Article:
2018 marks the 20th anniversary of DPRP publishing album reviews. To celebrate, we have asked several former reviewers and some of the long-standing reviewers to take a look back at the album of one of their own reviews and write an article for in the Archives Of Prog section.
Also former team member Mattias Norén helped for the occasion by coming up with the image for this series at the top. Take a look at his website ProgArt Media.
The fifth edition in this series has former reviewer, editor, publisher, and team manager Bob Mulvey take a look at a rarity, the self-titled debut by Molly Bloom from 2002.
Back in 2004 and initially prompted by one of DPRP's readers, I took the gamble and splashed out on the 2002 self-titled release from Lancashire-based quintet Molly Bloom, along with the 2003 Green Fence EP. As the frenetic opening bars of Mistress Winter emerged from the speakers, I was certainly enticed in, only to be released by the final crash of the opening track.
From there on in, the album went from strength to strength as Molly Bloom's seamless mix of proggy folk-rock, punk, ska, reggae, peppered with the occasional odd meters, neatly infused with Steve Dundon's exemplary flute work, give the band their rather unique sound.
Finally, a liberal sprinkling of wry humour and an overriding sense of enjoyment complete the many ingredients that make up this album.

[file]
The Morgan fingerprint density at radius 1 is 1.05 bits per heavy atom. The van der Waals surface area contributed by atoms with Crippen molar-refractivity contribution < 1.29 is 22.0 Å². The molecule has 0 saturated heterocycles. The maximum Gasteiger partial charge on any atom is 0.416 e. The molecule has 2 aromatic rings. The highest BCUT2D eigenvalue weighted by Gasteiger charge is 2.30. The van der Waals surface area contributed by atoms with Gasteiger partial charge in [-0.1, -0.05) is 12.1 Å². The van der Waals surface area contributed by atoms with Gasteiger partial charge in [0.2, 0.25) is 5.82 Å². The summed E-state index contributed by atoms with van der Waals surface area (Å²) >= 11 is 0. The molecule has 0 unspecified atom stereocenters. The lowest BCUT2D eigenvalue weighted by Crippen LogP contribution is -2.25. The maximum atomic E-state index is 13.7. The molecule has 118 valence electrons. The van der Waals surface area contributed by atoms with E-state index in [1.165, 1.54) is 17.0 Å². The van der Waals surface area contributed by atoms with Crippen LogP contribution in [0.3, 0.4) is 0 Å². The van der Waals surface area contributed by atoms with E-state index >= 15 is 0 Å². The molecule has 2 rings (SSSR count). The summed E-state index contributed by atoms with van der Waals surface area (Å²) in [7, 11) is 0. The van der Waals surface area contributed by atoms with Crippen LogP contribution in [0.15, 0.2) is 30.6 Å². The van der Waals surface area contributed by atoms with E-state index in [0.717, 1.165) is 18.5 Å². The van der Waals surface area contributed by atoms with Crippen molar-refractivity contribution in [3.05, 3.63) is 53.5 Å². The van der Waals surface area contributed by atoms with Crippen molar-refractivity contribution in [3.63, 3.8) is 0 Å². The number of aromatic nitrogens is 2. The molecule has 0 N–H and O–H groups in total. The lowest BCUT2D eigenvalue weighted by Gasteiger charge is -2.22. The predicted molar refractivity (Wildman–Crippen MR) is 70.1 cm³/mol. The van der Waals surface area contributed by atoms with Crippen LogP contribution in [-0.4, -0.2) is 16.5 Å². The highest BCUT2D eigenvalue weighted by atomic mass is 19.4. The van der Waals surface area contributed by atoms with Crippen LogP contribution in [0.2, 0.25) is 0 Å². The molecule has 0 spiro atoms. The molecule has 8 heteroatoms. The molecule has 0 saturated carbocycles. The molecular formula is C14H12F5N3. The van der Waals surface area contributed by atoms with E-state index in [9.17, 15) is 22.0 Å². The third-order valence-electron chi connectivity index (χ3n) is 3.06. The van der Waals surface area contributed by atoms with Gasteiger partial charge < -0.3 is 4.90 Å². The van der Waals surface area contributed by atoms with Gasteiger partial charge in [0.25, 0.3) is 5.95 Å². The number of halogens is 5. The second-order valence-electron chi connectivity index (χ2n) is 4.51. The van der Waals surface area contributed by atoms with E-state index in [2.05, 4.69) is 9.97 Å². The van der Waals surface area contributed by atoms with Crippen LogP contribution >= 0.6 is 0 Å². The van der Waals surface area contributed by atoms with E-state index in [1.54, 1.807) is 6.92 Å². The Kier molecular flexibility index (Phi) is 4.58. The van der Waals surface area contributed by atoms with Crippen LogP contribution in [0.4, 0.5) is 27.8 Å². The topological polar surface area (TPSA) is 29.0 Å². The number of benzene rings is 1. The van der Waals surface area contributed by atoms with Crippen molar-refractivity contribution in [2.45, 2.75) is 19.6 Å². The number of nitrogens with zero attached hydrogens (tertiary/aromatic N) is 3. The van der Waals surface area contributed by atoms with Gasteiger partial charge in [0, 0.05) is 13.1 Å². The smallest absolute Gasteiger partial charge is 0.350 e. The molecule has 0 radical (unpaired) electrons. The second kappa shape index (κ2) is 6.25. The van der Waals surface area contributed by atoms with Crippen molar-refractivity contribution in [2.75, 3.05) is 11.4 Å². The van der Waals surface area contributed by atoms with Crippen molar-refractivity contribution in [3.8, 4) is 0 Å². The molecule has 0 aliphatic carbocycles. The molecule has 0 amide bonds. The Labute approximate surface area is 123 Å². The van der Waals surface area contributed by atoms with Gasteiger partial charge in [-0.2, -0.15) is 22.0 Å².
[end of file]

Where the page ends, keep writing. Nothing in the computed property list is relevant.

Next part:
No better portrayed in one of the album's standout tracks, the splendid If. You just can't fault a track with lyrics like this:
she took the house, and took the car
I swear this woman's ruthless
if I wore dentures, she'd travel far
to leave my mouth all toothless
Additionally, the combination of fine musicianship and humoristic qualities continue throughout with the wonderfully titled Stevie Winwood Haircut and the joyful 50,000 Camels. But it's not all tongue in cheek. Tthe title tune and the evocative Le Ciel Se Dechirait show a different side to the music.
Some twelve years later, the album is as refreshing now as it was when I initially heard it. Sadly these two little gems are no longer available. However, fear not, as the band did eventually go on to re-record several tracks for the rather excellent All Pressure, reviewed for DPRP by Owen Davies, who seems to have thoroughly enjoyed the band's 2014 release.
Although the All Pressure Molly Bloom are a distinctly more muscular beast, they have lost none of their musical prowess or quirky charm.
It would however be a crying shame if the original recordings were lost, so perhaps nice to see both Molly Bloom and Green Fence releases combined and available on a digital platform, such as Bandcamp?